Consumer Price Inflation, by Type of Good or Service (2000-2022)
The Consumer Price Index (CPI) provides a steady indication of how inflation is affecting the economy. This big picture number is useful for policymakers and professionals in the financial sector, but most people experience inflation at the cash register or checkout screen.
Since the start of the 21st century, U.S. consumers have seen a divergence of price movements across various categories. Nowhere is this better illustrated than on this chart concept thought up by AEI’s Mark J. Perry. It’s sometimes referred to as the “chart of the century” because it provides such a clear and impactful jump-off point to discuss a number of economic forces.
The punchline is that many consumer goods—particularly those that were easily outsourced—saw price drops, while key “non-tradable” categories saw massive increases. We’ll look at both situations in more detail below.
Race to the Top: Inflation in Healthcare and Education
Since the beginning of this century, two types of essential categories have been marching steadily upward in price: healthcare and education.
America has a well documented “medical inflation” issue. There are a number of reasons why costs in the healthcare sector keep rising, including rising labor costs, an aging population, better technology, and medical tourism. The pricing of pharmaceutical products and hospital services are also a major contributor to increases. As Barry Ritholtz has diplomatically stated, “market forces don’t work very well in this industry”.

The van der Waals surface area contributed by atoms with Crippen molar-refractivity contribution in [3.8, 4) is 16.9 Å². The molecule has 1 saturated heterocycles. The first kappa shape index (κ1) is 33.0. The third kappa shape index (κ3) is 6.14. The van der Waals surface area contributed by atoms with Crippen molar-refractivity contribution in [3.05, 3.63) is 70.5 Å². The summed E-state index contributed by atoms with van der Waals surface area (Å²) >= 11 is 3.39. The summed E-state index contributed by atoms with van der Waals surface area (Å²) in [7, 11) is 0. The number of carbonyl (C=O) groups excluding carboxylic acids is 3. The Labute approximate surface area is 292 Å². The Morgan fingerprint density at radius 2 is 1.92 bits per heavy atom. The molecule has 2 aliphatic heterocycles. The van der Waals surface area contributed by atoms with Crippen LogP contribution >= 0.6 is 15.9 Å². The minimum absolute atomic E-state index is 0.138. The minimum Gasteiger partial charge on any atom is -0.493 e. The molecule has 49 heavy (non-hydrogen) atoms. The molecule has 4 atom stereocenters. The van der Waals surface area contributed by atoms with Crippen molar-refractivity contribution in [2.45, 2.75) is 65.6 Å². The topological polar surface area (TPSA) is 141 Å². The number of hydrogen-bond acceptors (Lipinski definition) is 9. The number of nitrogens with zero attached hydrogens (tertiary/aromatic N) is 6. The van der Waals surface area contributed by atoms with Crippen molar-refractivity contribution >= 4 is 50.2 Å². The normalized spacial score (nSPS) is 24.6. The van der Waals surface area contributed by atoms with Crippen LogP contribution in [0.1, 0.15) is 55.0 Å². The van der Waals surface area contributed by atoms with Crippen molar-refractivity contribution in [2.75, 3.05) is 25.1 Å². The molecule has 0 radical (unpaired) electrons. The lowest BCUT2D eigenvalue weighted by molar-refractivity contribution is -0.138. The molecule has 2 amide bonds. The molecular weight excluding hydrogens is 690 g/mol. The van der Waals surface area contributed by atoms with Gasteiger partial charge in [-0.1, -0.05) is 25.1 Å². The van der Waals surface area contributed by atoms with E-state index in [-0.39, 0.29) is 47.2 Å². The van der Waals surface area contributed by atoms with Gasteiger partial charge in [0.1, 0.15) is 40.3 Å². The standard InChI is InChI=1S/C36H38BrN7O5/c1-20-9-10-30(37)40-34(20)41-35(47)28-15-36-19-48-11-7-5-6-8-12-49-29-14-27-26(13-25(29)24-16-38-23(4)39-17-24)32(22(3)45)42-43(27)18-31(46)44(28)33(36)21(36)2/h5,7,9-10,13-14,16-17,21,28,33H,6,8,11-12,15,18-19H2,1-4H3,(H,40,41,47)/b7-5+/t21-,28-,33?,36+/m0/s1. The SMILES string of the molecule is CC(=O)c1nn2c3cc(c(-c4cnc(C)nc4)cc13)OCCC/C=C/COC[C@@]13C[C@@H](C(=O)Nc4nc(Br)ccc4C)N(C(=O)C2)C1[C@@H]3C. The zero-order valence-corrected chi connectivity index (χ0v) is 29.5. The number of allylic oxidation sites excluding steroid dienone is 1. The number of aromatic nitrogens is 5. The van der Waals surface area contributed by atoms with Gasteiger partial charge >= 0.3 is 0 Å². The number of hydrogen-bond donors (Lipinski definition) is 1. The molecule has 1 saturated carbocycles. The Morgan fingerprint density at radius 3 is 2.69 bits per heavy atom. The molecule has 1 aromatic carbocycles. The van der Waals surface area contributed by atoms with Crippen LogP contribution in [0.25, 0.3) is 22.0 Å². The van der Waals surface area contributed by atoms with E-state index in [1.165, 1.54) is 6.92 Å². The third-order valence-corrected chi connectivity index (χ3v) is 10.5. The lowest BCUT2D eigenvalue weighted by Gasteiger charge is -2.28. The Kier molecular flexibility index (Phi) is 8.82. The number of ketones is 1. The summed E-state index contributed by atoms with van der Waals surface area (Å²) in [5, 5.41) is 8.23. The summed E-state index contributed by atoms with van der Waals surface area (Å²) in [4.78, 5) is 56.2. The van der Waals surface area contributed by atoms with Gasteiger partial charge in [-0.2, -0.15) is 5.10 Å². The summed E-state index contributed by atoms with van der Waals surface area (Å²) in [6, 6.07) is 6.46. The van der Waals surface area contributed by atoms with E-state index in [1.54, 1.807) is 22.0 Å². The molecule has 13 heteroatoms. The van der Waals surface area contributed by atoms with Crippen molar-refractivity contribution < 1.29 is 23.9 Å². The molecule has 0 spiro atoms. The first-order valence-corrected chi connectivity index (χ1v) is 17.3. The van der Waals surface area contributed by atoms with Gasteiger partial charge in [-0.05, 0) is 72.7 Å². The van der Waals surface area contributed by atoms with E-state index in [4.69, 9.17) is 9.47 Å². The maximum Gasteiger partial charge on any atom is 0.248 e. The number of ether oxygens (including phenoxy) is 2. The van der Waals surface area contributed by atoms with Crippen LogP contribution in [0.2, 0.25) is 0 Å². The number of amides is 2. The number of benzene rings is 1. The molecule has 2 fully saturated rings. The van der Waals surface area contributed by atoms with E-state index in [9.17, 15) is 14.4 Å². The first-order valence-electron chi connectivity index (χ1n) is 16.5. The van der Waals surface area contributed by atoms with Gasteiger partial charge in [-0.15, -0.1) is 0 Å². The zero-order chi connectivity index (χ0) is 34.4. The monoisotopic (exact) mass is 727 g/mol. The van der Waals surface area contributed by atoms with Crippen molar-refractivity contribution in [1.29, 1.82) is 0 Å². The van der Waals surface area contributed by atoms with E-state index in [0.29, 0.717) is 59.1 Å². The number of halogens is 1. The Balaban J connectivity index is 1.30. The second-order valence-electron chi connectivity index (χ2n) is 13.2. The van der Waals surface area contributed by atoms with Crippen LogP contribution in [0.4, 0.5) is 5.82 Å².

Rising medical costs have serious consequences for the U.S. population. Recent data indicates that half of Americans now carry medical debt, with the majority owing $1,000 or more.
Also near the top of the chart are education-related categories. In the ’60s and ’70s, tuition roughly tracked with inflation, but that began to change in the mid-1980s. Since then, tuition costs have marched ever upward. Since 2000, tuition prices have increased by 178% and college textbooks have jumped 162%.
As usual, low income students are disproportionally impacted by rising tuition. Pell Grants now cover a much smaller portion of tuition than they used to, and the majority of states have cut funding to higher education in recent years.
Globalization: A Tale of Televisions and Toys
Even though essentials like education and heathcare have rocketed up, it’s not all bad news. Consumers have seen the price of some goods and services drop dramatically.
Flat screen televisions used to be a big ticket item. At the turn of the century, a flat screen TV would cost around 17% of the median income of the time ($42,148). In the early aughts though, prices began to fall quickly. Today, a new TV will cost less than 1% of the U.S. median income ($54,132).
Similarly, cellular services and software have gotten cheaper over the past two decades as well. Toys are another prime example. Not only are most toys manufactured overseas, the value proposition has changed as children have new digital options to entertain themselves with.